Former ATF Agent Pleads Guilty to Drug Conspiracy

In pleading guilty today Brandon Jay McFadden, a former special agent with the Bureau of Alcohol, Tobacco, Firearms and Explosives (ATF) acknowledged he abused his position while working with officers of the Tulsa Police Department in fabricating drug transactions which caused convictions and imprisonment of those so falsely accused.

Jane W. Duke, United States Attorney for the Eastern District of Arkansas; James E. Finch, Special Agent in Charge, Federal Bureau of Investigation (FBI), Oklahoma City Division; and Wayne D. Beaman, Special Agent in Charge, Department of Justice – Office of the Inspector General, Dallas Field Office, made the announcement of the guilty plea.  McFadden, age 34, of Lubbock, Texas, was indicted by a grand jury for the Northern District of Oklahoma on April 7, 2010.  The four-count indictment charged McFadden with conspiracy to distribute methamphetamine, cocaine, and marijuana; possessing methamphetamine with intent to distribute; possessing a firearm during a drug trafficking offense; and money laundering.

Under the terms of a plea agreement reached with the United States, McFadden entered a plea of guilty to conspiring to distribute more than 50 grams of methamphetamine.  McFadden also acknowledged that he abused his position of trust with ATF in order to the facilitate his drug trafficking offenses.  In addition, McFadden admitted that he and Tulsa Police Department Officer Jeff Henderson fabricated a drug transaction in 2007 involving Larry and Larita Barnes. 

During today’s proceedings, McFadden acknowledged that in 2007 he was involved in the referral of a case for prosecution to the United States Attorney’s Office for the Northern District of Oklahoma involving the Barneses. The case, which was subsequently indicted and for which the Barneses were both convicted, was based solely on the fabricated drug transaction. As a result of an on-going public corruption investigation, the Barneses’ convictions were set aside last summer and both were released from prison. McFadden admitted that the drug transaction for which the Barnes were convicted and about which McFadden, Henderson and another individual all testified in federal court never happened.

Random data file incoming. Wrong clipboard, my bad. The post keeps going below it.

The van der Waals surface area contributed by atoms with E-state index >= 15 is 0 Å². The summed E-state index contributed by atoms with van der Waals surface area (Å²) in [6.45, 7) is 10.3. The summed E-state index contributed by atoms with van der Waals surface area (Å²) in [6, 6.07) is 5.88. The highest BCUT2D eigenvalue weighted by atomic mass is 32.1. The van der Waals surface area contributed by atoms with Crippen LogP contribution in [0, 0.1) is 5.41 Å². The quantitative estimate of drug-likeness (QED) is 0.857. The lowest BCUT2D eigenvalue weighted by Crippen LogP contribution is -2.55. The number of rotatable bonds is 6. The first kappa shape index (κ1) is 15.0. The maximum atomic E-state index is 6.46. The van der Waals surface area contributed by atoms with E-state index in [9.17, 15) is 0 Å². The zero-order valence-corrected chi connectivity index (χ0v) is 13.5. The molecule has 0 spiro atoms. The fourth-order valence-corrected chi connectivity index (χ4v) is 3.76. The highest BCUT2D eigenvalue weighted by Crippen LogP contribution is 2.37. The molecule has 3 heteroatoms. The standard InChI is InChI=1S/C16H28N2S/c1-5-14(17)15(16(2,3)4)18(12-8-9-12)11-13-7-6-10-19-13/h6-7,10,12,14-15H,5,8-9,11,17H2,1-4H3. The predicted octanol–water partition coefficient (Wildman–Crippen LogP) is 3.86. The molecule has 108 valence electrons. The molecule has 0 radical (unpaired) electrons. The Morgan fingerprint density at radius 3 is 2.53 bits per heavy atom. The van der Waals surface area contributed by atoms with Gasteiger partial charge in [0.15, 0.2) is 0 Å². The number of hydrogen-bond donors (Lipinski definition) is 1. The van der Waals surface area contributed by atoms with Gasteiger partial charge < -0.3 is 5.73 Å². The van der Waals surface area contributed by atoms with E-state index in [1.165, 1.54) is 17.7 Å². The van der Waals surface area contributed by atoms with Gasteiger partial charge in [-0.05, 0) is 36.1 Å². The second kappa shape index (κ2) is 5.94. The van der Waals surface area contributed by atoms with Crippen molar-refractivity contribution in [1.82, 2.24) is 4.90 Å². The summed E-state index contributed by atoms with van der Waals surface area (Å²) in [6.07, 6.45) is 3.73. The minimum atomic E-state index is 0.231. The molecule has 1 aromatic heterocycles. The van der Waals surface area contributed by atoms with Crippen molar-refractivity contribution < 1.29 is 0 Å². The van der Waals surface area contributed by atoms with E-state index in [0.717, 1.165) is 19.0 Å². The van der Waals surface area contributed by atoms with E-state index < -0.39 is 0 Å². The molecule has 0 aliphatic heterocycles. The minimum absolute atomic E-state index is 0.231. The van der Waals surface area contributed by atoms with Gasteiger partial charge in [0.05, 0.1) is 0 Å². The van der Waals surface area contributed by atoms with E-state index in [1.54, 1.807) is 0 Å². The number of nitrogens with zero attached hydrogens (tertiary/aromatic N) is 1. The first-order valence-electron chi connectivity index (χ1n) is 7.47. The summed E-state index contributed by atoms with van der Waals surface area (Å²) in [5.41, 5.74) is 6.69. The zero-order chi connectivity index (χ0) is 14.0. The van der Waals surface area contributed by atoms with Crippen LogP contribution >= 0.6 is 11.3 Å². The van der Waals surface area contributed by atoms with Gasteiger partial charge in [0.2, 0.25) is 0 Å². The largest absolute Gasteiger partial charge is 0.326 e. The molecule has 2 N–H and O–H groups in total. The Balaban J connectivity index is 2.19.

The statutory penalties for the offense of conviction are not less than five years and not more than 40 years imprisonment and a fine of not more than $2 million. Additionally, pursuant to the plea agreement, McFadden agreed to forfeit a Chevrolet Silverado truck that he purchased in 2008 with drug proceeds.

“When any law enforcement officer betrays the oath to protect; serve; and uphold the law, he tarnishes the badge of all law enforcement, violates the trust of the people and therefore should be prosecuted to the fullest extent of the very laws he has broken,” said Finch.

“The Office of the Inspector General is committed to vigorously investigating and referring for prosecution any Department of Justice law enforcement officers who engage in criminal behavior,” Beaman said. “McFadden’s actions victimized the individuals who were falsely accused and also violated the public trust that had been placed in him as a law enforcement officer.”

At the conclusion of today’s hearing, United States Magistrate Judge Frank H. McCarthy entered an order continuing McFadden’s current bond status. Sentencing was set for July 28, 2010 at 2:30 p.m. before United States District Judge James H. Payne.

This case was investigated by agents of the Federal Bureau of Investigation and the Department of Justice – Office of the Inspector General. The United States Attorney’s Office for the Eastern District of Arkansas was appointed by the Department of Justice to handle this matter upon the recusal of the United States Attorney’s Office for the Northern District of Oklahoma.  The case is being prosecuted by United States Attorney Jane Duke, Assistant United States Attorney Patrick Harris, and Assistant United States Attorney Patricia Harris.

The Tulsa Police Department web site currently uses the motto "Serving With Honor" which some local pundits suggest might now need to be reconsidered.